with labour market institutions and policies that provide income, social and employability
protection yields more job security than stable jobs alone in an uncertain environment. This
may also partially explain that here too job quality is higher, as empowerment on the
labour supply side (workers being able to quit jobs and still have protection in the
transition to other jobs) triggers better evaluation of the job held as the worker is not
locked into it and has had more choice between jobs he/she is interested in.
Trade-off between Employment Protection and Protection by labour market policies?
These results are summarized in Table 3 showing very schematically the interaction
between tenure (or better its proxy which here is a ranking of employment security
legislation for the Nineties compiled by the OECD) and labour market security (proxied by
expenditure data for labour market policy). In some countries, there is a trade-off between
the two: looser employment protection goes together with relatively high spending on
labour market policy. The institutional setting of Denmark exemplifies this case while the
reverse is shown by Japan: high employment protection goes together with low spending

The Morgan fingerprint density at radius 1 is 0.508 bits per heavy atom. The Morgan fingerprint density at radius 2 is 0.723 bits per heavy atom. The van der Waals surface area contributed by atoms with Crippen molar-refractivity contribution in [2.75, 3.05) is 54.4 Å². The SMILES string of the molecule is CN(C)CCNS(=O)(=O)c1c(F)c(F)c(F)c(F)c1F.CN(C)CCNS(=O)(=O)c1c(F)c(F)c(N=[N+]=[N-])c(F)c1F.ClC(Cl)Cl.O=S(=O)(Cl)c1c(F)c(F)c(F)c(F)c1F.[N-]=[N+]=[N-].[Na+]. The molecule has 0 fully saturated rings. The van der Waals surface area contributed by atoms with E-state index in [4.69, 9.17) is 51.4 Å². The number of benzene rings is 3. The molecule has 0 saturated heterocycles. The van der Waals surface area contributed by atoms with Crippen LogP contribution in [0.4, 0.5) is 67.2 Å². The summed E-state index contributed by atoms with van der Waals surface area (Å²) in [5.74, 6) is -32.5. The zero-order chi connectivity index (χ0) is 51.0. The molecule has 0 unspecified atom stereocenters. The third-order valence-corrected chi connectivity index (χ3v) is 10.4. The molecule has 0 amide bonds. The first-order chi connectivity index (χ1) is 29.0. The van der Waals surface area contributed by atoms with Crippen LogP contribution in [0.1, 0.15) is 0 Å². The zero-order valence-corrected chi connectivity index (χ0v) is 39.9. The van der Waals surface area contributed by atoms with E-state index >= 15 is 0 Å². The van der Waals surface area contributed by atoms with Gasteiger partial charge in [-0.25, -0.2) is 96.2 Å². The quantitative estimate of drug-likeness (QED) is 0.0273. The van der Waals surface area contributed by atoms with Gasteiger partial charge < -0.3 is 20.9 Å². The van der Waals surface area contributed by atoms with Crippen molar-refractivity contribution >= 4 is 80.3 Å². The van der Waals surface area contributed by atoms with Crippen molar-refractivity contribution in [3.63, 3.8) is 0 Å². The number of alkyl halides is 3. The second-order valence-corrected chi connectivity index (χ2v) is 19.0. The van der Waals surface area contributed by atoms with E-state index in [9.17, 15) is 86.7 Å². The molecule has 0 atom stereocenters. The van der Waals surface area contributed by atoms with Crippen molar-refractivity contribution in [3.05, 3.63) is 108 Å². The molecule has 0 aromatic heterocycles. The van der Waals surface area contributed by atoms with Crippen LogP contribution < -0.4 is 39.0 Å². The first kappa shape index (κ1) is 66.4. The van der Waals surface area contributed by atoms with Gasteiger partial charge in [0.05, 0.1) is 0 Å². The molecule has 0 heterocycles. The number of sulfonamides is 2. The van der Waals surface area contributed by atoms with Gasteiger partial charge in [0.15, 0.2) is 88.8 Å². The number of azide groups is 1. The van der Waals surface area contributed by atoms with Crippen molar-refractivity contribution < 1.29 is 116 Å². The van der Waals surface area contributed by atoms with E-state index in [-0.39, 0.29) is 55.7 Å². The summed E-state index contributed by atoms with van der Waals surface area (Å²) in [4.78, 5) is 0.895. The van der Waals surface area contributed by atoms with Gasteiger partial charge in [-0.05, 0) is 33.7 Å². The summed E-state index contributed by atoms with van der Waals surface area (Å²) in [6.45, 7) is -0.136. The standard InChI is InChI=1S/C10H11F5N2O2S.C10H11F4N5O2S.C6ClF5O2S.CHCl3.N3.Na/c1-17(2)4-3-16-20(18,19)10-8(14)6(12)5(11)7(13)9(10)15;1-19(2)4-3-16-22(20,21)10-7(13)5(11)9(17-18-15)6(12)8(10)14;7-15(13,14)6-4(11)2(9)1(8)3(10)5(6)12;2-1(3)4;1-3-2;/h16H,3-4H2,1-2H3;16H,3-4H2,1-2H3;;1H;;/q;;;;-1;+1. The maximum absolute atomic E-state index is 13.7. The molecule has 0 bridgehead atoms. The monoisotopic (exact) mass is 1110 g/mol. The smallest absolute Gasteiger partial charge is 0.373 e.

on labour market policy.
Table 3: Employment security or labour market security?
High LMP spending Low LMP spending
High France Japan
Employment (EPL21 / LMS08) (AT11.1 / S16) (EPL25* / LMS24) (AT12 / S25)
Germany Portugal, Greece, Italy, Spain
Low Denmark United States
Employment (EPL08 / LMS01) (AT8.3 / S02) (EPL01 /LMS25) (AT6.6 / S21)
Belgium, (Netherlands), Finland, (Ireland) United Kingdom
Rank 1: EPL=Employment Protection Legislation strictness, 1 = less strict, 26 = most strict (*Estimation
Rank 2: LMS=Labour Market Security, Expenditures for labour market policy, 1 = highest, 25 = lowest;
Rang 3: S=Perceived Employment Security = 1 = most secure, 26 = least secure.
AT= Average employment tenure (years)
Ranks among 26(25 if data missing) OECD countries Source: OECD, Eurostat.
The fact that most of the European countries that have higher mobility are in the loose
employment protection/high social protection group suggests that in these countries,
transitions and mobility are institutionally backed. This is not true to the same extent for
all, but at least applies to Denmark and the Netherlands, and to some degree also Ireland
(and Finland). This leads us back to the comments made above: in these systems